EGU General Assembly 2021
© Author(s) 2021. This work is distributed under
the Creative Commons Attribution 4.0 License.

The role of residual biomass in the French transition towards low fossil C use: spatial quantification, current uses, and life cycle assessment of the baseline

Lorie Hamelin and Shivesh Karan
Lorie Hamelin and Shivesh Karan
  • Toulouse Biotechnology Institute (TBI), INSA, INRAE UMR792, and CNRS UMR5504, Federal University of Toulouse, 135 Avenue de Rangueil, F-31077, Toulouse, France

Reducing greenhouse gas emissions, and in particular fossil carbon dioxide, is essential to sustain future human life on Earth. In this perspective, residual biomass becomes a potentially valuable resource to substitute fossil carbon, in particular when considered under the angle of national strategic planning. Yet, diverting this flow from its current (or baseline) use implies ensuring a net societal benefit, i.e. an overall enhanced environmental and economic performance. Here, we present an assessment covering the whole of France. The purpose of our study is three-fold: (i) providing and demonstrating a methodology for high-resolution spatial quantification of key residual biomass streams including Primary Forestry Residues (PFR), Agricultural Residues (crop residues, manure, prunings), Sewage Sludge, Garden Waste, Food waste (household, industrial); (ii) identifying the current use of these streams and (iii) quantifying, by life cycle assessment, the environmental impacts related to this baseline management. The vision is to supply the quantified minimal environmental performance that future bioeconomy uses of the residual biomasses must have in order to generate an overall improvement compared to today’s baseline. The aim is additionally to develop methods that can be reproduced and used for strategic circular- and bioeconomy planning in other countries (or regions) worldwide.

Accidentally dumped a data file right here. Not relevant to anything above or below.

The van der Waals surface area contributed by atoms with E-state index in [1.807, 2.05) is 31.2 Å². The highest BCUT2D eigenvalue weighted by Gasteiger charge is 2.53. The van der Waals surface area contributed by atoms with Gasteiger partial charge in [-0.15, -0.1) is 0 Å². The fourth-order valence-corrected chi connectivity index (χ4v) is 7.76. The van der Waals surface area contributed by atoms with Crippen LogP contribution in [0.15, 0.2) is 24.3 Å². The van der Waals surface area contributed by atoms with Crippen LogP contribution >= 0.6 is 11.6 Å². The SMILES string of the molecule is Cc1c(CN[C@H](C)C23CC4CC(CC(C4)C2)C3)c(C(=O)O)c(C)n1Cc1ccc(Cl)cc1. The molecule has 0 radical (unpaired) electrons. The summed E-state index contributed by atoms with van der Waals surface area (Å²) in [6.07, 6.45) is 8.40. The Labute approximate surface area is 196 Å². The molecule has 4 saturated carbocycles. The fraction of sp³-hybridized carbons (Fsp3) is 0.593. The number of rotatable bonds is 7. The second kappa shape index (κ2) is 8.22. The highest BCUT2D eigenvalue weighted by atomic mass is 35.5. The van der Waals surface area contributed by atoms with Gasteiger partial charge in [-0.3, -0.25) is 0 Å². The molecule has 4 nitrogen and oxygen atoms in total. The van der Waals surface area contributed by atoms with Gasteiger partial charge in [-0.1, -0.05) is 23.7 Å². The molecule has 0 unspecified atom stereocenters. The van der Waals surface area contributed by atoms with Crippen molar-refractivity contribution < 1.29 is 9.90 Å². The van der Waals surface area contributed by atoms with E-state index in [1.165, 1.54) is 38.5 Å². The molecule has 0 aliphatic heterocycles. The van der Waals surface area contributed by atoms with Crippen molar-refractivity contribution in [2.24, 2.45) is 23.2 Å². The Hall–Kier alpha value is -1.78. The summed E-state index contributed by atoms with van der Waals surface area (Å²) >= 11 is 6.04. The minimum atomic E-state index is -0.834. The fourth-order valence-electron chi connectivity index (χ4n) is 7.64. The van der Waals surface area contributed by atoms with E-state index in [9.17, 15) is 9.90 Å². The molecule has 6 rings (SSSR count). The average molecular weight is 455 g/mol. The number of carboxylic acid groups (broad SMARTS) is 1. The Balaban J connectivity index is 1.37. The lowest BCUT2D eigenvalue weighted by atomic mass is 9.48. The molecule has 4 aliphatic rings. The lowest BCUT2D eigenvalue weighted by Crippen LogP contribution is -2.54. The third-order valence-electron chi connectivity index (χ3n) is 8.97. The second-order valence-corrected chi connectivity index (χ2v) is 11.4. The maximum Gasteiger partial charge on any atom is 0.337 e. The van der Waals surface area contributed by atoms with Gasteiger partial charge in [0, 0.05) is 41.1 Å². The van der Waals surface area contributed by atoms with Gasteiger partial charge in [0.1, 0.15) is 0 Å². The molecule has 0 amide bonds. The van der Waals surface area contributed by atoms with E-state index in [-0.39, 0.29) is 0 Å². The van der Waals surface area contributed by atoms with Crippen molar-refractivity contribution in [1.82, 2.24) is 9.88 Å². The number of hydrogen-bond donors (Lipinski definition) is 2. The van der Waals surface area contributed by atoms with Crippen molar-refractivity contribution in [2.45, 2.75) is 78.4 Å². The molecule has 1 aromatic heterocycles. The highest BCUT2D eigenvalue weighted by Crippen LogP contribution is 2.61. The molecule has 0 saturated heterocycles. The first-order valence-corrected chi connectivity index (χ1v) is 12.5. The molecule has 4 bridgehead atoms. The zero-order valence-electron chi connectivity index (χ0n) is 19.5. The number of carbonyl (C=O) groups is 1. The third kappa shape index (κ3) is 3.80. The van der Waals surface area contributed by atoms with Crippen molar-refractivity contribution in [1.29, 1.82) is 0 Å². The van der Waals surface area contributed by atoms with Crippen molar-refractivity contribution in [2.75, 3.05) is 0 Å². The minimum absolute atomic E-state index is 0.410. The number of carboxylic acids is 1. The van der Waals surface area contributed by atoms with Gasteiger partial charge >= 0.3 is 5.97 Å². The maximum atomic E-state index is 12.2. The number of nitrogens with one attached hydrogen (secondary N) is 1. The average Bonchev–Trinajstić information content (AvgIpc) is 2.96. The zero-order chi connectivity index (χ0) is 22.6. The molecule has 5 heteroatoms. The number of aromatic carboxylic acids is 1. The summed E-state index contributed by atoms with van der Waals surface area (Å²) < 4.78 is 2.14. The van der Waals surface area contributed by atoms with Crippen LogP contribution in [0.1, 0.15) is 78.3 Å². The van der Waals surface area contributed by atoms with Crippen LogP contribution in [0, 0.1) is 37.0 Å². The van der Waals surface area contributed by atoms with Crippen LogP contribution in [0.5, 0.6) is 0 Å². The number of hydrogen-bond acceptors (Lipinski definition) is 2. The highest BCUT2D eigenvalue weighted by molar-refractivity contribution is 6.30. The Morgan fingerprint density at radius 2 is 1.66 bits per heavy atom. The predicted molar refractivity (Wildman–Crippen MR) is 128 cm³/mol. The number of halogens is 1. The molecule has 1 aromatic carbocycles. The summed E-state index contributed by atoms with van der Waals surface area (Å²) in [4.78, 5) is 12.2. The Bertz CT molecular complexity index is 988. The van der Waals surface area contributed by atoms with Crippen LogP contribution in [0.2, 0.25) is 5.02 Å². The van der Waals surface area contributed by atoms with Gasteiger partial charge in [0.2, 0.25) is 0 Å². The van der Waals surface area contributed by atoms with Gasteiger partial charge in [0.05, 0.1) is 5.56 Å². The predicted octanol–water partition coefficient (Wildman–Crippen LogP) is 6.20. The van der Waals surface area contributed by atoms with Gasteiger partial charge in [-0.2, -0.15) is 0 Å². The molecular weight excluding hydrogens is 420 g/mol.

According to our results, the total biophysical available potential (in PJ y-1) is: PFR: 158 PJ y-1 [83-261]; Crop residues: 1178 PJ y-1 [988-1369]; Manure: 433 PJ y-1 [345-520];  pruning residues: 57 PJ y-1 [30-85]; garden waste: 61 PJ y-1 [49-73];  household biowaste currently separately collected: 103 PJ y-1 [83-124]; household biowaste not collected today: 89 PJ y-1 [81-97]; agri-industrial biowaste: 81.4 PJ y-1 [65-98]; sewage sludge: 15.2 PJ y-1 [12-18]. This totals ~2100 PJ y-1, the equivalent of 20% of the primary energy supply in France. The current uses vary among the streams, including on-land decay, open-air burning, domestic heat use, direct use as organic fertilizer, use as organic fertilizer after composting or use as bedding, production of heat and power following biogas production through anaerobic digestion, mulch production and incineration amongst the most common ones. When services are supplied (e.g. heat, electricity, fertilizers), the life cycle assessment considered the avoided impacts induced by the substituted products (e.g. natural gas, mineral fertilizers).

To our knowledge, such a wide platform covering as many residual streams at this level of spatial resolution (from 10-m to the European NUTS-3 level), incorporating uncertainties and life cycle inventories on the current uses of streams, has never been elaborated until now.

How to cite: Hamelin, L. and Karan, S.: The role of residual biomass in the French transition towards low fossil C use: spatial quantification, current uses, and life cycle assessment of the baseline, EGU General Assembly 2021, online, 19–30 Apr 2021, EGU21-16493,, 2021.

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